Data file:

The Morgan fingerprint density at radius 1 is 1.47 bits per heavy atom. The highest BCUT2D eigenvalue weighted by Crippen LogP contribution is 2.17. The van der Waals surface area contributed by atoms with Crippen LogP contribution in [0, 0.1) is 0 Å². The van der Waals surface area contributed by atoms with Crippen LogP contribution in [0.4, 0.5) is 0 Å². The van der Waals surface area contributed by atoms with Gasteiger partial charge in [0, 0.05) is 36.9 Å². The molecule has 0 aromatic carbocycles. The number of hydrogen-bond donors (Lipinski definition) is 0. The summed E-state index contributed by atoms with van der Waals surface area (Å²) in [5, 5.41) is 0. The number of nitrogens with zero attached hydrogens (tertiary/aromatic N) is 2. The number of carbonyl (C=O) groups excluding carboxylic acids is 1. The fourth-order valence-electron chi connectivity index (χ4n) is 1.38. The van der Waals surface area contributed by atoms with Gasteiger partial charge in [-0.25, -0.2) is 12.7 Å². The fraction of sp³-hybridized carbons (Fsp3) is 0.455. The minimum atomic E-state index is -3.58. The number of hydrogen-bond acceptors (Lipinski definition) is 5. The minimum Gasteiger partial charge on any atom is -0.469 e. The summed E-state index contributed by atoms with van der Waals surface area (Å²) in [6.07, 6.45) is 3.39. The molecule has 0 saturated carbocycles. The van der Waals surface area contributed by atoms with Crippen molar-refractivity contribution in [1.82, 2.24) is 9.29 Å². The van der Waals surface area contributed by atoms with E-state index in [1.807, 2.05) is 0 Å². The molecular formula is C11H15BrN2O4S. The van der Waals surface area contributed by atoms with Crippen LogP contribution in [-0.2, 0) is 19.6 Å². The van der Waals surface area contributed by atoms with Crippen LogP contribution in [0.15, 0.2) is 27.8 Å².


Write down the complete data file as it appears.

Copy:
The Morgan fingerprint density at radius 1 is 1.47 bits per heavy atom. The highest BCUT2D eigenvalue weighted by Crippen LogP contribution is 2.17. The van der Waals surface area contributed by atoms with Crippen LogP contribution in [0, 0.1) is 0 Å². The van der Waals surface area contributed by atoms with Crippen LogP contribution in [0.4, 0.5) is 0 Å². The van der Waals surface area contributed by atoms with Gasteiger partial charge in [0, 0.05) is 36.9 Å². The molecule has 0 aromatic carbocycles. The number of hydrogen-bond donors (Lipinski definition) is 0. The summed E-state index contributed by atoms with van der Waals surface area (Å²) in [5, 5.41) is 0. The number of nitrogens with zero attached hydrogens (tertiary/aromatic N) is 2. The number of carbonyl (C=O) groups excluding carboxylic acids is 1. The fourth-order valence-electron chi connectivity index (χ4n) is 1.38. The van der Waals surface area contributed by atoms with Gasteiger partial charge in [-0.25, -0.2) is 12.7 Å². The fraction of sp³-hybridized carbons (Fsp3) is 0.455. The minimum atomic E-state index is -3.58. The number of hydrogen-bond acceptors (Lipinski definition) is 5. The minimum Gasteiger partial charge on any atom is -0.469 e. The summed E-state index contributed by atoms with van der Waals surface area (Å²) in [6.07, 6.45) is 3.39. The molecule has 0 saturated carbocycles. The van der Waals surface area contributed by atoms with Crippen molar-refractivity contribution in [1.82, 2.24) is 9.29 Å². The van der Waals surface area contributed by atoms with E-state index in [1.807, 2.05) is 0 Å². The molecular formula is C11H15BrN2O4S. The van der Waals surface area contributed by atoms with Crippen LogP contribution in [-0.2, 0) is 19.6 Å². The van der Waals surface area contributed by atoms with Crippen LogP contribution in [0.15, 0.2) is 27.8 Å².